Income of the Elderly, 1996
The average income of elderly individuals (ages 65 and older) in 1996 was $17,708, up
from $12,239 in 1974. These figures are based on Employee Benefit Research Institute
(EBRI) tabulations of data from the March 1997 Current Population Survey (CPS).
The percentage of the elderly's income derived from Social Security declined from 42.0
percent in 1974 to 38.6 percent in 1989, then increased to 44.4 percent in 1994. In 1996,
the percentage of the elderly's income derived from Social Security declined to 42.9
percent. In 1996, the average amount an elderly person received in income from Social
Security was $7,504.
Income from pensions and annuities accounted for a steadily increasing share of the
elderly's income from 1974 to 1994. In 1974, these sources accounted for 14.0 percent of
their income; by 1994, that percentage had increased to 20.0 percent. In 1996, pensions
and annuities accounted for 19.7 percent of the elderly's income. In 1996, the average
amount an elderly individual received in income from pensions and annuities was $3,485.
In 1996, the average private pension plan income received by an elderly person was
$1,775. The average public employer pension plan income received by an elderly person was
Income from assets increased between 1974, when it accounted for 18.2 percent of the
elderly's income, and 1984, when it accounted for 28.2 percent. The percentage of the
elderly's income coming from assets then declined to 25.2 percent in 1989 and to 18.1
percent in 1996. In 1996, the average amount an elderly person received in income from
assets was $3,130.
Income from earnings declined as a percentage of the elderly's income from 21.3 percent
in 1974 to 14.9 percent in 1994. In 1996, income from earnings increased to 17.4 percent
of the elderly's income. In 1996, the average amount an elderly person received in income
from earnings was $3,077.
The lower the individual's total income, the greater the percentage of that income that
comes from Social Security. In 1996, Social Security accounted for 88.4 percent of the
total income of elderly individuals in the lowest income quintile, compared with 21.4
percent for those in the highest income quintile.
The income quintiles are derived by taking all of the individuals ages 65 and older and
assigning them, in equal number, among five groups based on income. The income ranges of
the quintiles vary from year to year. In 1996, the lowest income quintile consisted of
individuals with an income of $6,103 or less. The highest income quintile consisted of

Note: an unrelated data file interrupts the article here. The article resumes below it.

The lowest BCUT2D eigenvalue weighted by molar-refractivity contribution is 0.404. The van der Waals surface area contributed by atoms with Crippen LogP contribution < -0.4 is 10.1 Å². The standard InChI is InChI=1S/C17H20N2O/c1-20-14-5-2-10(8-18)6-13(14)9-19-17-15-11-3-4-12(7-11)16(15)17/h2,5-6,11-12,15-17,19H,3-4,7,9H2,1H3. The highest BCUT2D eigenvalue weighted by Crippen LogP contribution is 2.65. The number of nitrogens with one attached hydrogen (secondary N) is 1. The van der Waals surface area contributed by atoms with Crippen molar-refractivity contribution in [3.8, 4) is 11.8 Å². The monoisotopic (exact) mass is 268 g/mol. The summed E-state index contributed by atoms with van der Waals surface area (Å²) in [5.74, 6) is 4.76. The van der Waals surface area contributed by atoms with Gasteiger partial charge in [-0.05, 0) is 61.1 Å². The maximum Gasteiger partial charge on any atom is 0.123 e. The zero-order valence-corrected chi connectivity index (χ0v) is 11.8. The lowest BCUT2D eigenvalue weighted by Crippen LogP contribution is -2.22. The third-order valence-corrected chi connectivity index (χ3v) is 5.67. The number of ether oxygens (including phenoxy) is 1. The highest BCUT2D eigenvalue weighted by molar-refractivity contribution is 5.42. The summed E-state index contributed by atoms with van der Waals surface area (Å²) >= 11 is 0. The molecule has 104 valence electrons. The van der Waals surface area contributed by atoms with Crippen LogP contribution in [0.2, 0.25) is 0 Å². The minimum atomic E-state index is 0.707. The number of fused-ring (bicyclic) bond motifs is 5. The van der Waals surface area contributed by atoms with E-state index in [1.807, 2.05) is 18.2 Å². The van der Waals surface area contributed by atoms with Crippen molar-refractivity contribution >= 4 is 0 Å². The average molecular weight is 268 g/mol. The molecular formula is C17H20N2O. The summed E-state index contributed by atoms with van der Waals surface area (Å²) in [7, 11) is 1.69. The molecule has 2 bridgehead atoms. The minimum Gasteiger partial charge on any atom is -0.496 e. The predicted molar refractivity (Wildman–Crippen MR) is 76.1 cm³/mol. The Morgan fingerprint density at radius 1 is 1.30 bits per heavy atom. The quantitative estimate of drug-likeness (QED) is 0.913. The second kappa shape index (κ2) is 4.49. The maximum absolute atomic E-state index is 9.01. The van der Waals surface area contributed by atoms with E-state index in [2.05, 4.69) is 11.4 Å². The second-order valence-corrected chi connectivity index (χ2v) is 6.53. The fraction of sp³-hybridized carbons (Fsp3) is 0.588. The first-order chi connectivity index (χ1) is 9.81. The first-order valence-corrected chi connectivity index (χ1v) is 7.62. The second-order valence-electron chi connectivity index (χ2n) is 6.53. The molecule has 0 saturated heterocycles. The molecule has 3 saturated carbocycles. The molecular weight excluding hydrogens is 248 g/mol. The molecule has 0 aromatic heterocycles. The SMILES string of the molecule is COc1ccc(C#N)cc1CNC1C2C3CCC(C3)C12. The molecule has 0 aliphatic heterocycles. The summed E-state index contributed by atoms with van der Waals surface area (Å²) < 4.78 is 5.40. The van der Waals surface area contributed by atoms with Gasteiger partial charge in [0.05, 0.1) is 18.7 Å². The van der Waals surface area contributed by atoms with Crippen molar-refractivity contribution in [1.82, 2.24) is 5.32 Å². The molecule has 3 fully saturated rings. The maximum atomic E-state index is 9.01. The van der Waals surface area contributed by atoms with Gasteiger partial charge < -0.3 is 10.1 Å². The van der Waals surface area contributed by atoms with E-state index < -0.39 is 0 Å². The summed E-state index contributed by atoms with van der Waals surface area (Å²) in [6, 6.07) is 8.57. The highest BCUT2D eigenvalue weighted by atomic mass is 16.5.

individuals with an income of $23,031 or higher.
There was a significant gender gap in the average income of elderly men ($23,768)
versus elderly women ($13,309) in 1996. This is in part attributable to the fact that,
among members of the generation that currently makes up the elderly, men had a greater
lifetime attachment to the work force than women. Given the increasing role of women in
the work force, the income gap between the sexes will narrow.
Elderly women derived a greater share of their income from Social Security and assets
than men did in 1996. Social Security accounted for 50.2 percent of elderly women's
income, compared with 37.3 percent of elderly men's income. Income from assets accounted
for 22.2 percent of elderly women's income, compared with 14.9 percent of elderly men's.
Elderly men derived a larger share of their income from employment-based sources,
including pensions and annuities and earnings, than elderly women did in 1996. Pensions
and annuities accounted for 23.8 percent of elderly men's income, compared with 14.3
percent of elderly women's. Income from earnings accounted for 21.8 percent of the elderly
men's income, compared with 11.7 percent of elderly women's.
The data in this fact sheet are from the March supplement to the CPS. Some research has
shown that the March CPS underestimates the percentage of the elderly's income that comes
from employment-based pension plans. This research uses data from the Bureau of Economic
Analysis' National Income and Product Accounts and the Internal Revenue Service.1
For more information, contact Ken McDonnell (202) 775-6342 or email@example.com.
Source: EBRI Databook on Employee Benefits, fourth edition, 1997.
1For a more detailed discussion of this point,
see Sylvester J. Schieber, Why Do Pension Benefits Seem So Small?, Watson Wyatt Worldwide
(Washington, DC, 1995).